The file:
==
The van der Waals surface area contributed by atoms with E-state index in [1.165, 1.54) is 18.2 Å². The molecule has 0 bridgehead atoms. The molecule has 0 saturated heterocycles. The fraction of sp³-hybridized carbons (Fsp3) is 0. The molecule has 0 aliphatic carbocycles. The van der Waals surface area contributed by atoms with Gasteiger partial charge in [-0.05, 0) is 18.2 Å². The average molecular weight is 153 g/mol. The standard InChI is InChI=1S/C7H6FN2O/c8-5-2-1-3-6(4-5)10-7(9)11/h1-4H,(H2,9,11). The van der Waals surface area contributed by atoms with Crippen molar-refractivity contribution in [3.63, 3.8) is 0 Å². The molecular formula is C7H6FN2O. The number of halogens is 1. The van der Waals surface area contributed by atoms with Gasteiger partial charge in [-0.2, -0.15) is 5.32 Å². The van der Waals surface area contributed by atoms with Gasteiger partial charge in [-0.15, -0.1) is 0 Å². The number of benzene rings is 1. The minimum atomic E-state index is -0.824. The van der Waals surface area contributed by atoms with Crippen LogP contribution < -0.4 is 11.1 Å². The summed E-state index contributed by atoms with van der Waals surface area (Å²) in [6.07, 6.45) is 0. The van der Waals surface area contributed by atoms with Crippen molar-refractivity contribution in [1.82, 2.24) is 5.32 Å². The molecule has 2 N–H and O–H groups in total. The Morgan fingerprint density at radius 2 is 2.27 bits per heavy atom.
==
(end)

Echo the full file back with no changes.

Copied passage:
The van der Waals surface area contributed by atoms with E-state index in [1.165, 1.54) is 18.2 Å². The molecule has 0 bridgehead atoms. The molecule has 0 saturated heterocycles. The fraction of sp³-hybridized carbons (Fsp3) is 0. The molecule has 0 aliphatic carbocycles. The van der Waals surface area contributed by atoms with Gasteiger partial charge in [-0.05, 0) is 18.2 Å². The average molecular weight is 153 g/mol. The standard InChI is InChI=1S/C7H6FN2O/c8-5-2-1-3-6(4-5)10-7(9)11/h1-4H,(H2,9,11). The van der Waals surface area contributed by atoms with Crippen molar-refractivity contribution in [3.63, 3.8) is 0 Å². The molecular formula is C7H6FN2O. The number of halogens is 1. The van der Waals surface area contributed by atoms with Gasteiger partial charge in [-0.2, -0.15) is 5.32 Å². The van der Waals surface area contributed by atoms with Gasteiger partial charge in [-0.15, -0.1) is 0 Å². The number of benzene rings is 1. The minimum atomic E-state index is -0.824. The van der Waals surface area contributed by atoms with Crippen LogP contribution < -0.4 is 11.1 Å². The summed E-state index contributed by atoms with van der Waals surface area (Å²) in [6.07, 6.45) is 0. The van der Waals surface area contributed by atoms with Crippen molar-refractivity contribution in [1.82, 2.24) is 5.32 Å². The molecule has 2 N–H and O–H groups in total. The Morgan fingerprint density at radius 2 is 2.27 bits per heavy atom.